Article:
Essential Amsterdam style
What makes this area unique is not just the beautiful architecture and canals, but the tiny alleys, gardens and stories hidden behind the historic facades of the houses. Canal houses offer a perfect vantage point to view the bustling canal area, where bicyclists, boats and tourists zip past. Many of Amsterdam’s canal houses were built during the height of the Dutch Golden Age, serving as home and workplace, and were distinguished by the striking gables and dual entrances.
There were generally attic and basement spaces to store goods such as cotton or cocoa, and hooks were affixed to the top of the long narrow houses to hoist furniture and goods up and through the windows. Watch closely as you wander - this tradition is still employed today!
Canal house museums
There are several museums that have set up shop in the canal houses. The Canal House Museum (Grachtenmuseum), located on the picturesque Herengracht, offers a multimedia history and showcases the Canal Ring expansion. The museum is also equipped to help you plan a personalised itinerary to further explore the area. The Museum van Loon, once home to the co-founder of the Dutch East Indian Company, is well preserved and features a piano nobile first floor and original coach house. Take a step into the past at Museum Geelvinck, showcasing 17th century patrician wealth in a well-maintained canal house built as a status symbol for a Golden Age power couple. The museum often hosts concerts, such as violin or pianoforte.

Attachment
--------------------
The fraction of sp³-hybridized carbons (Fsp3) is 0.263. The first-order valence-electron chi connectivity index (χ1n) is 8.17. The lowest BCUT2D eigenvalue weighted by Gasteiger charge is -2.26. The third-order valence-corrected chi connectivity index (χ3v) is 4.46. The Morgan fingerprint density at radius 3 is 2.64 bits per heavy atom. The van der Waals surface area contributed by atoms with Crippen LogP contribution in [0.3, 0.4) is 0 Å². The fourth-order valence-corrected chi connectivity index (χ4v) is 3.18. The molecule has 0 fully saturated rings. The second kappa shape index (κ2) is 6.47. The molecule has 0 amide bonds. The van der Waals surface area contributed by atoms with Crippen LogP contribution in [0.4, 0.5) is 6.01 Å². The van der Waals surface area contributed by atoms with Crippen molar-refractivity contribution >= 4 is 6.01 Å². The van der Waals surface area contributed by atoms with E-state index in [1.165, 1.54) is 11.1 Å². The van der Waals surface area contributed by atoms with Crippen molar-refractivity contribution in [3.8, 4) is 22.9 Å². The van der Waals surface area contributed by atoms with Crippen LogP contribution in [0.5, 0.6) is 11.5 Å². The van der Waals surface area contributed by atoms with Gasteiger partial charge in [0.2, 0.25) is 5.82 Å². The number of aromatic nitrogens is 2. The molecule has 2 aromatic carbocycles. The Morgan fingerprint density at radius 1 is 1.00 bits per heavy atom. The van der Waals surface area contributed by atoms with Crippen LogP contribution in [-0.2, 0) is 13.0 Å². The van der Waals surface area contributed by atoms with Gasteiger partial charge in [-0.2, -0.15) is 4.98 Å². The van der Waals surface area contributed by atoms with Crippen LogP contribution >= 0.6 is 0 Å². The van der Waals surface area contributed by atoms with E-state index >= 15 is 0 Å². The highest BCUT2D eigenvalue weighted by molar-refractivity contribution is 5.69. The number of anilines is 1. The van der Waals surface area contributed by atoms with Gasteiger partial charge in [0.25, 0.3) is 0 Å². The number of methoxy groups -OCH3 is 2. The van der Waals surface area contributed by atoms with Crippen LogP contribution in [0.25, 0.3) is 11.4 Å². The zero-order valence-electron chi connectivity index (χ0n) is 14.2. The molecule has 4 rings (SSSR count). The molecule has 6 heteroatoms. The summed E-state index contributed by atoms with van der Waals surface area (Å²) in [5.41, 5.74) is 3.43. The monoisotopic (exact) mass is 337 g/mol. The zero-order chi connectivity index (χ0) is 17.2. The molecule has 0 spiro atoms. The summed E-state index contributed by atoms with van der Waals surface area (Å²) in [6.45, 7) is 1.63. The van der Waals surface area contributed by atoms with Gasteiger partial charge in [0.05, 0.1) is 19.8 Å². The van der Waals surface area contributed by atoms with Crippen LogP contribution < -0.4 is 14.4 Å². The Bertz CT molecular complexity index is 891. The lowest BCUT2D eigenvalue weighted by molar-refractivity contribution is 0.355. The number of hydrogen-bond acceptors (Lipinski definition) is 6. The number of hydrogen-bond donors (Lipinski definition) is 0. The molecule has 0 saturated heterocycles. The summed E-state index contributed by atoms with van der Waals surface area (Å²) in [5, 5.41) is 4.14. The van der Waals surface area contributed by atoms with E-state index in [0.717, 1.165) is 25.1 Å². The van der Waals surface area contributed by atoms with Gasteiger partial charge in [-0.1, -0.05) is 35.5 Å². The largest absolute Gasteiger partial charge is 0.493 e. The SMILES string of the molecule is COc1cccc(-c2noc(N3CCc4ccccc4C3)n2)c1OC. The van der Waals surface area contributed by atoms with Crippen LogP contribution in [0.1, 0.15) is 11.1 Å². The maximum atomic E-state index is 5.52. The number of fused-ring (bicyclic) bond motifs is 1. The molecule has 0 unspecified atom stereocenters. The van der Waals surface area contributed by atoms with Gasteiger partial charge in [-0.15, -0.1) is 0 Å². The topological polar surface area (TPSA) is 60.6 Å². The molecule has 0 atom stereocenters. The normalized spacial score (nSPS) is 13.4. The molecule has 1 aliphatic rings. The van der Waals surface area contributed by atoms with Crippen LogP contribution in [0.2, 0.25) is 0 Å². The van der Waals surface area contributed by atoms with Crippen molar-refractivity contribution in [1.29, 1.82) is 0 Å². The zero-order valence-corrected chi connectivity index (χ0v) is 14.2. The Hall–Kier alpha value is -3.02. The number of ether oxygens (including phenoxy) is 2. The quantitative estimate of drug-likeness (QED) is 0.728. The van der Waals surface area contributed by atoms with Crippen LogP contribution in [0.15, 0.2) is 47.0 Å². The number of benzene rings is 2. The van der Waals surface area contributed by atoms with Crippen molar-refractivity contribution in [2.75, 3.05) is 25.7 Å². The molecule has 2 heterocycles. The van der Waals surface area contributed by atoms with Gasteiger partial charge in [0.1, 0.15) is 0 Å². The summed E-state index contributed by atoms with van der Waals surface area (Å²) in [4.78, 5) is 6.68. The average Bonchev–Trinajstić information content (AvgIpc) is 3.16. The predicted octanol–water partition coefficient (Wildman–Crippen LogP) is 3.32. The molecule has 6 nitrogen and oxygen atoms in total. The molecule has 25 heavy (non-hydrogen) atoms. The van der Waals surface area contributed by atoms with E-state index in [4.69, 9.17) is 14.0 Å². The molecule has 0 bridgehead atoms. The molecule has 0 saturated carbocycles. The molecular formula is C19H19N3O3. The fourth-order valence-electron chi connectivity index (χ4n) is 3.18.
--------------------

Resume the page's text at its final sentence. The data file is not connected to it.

For a mix of traditional and modern, head to FOAM Amsterdam. Housed in a centuries-old canal house, the photography museum exhibits all genres of photography, from fine art to documentary and historical to contemporary. The interior mixes the original architecture with modern chrome and glass.
The 3D-printed canal house
In a quest for more sustainability and flexibility in architecture, the world’s first 3D-printed canal house is currently being constructed in Amsterdam-Noord. Exhibition, research area and building site in one, the house is open for the public to explore while it evolves.
Canal house accommodation
What better way to get the complete canal house experience than by staying in a hotel in one of these historic buildings! There are several in Amsterdam, varying from basic one star accommodation to five star grandeur. The Canal House Hotel is suitably glamorous and all the rooms are decorated with antiques. The acclaimed Pulitzer Hotel was constructed by combining 25 canal houses. And hotels like Hotel Orlando and The Toren pride themselves on personal service and stylish interiors.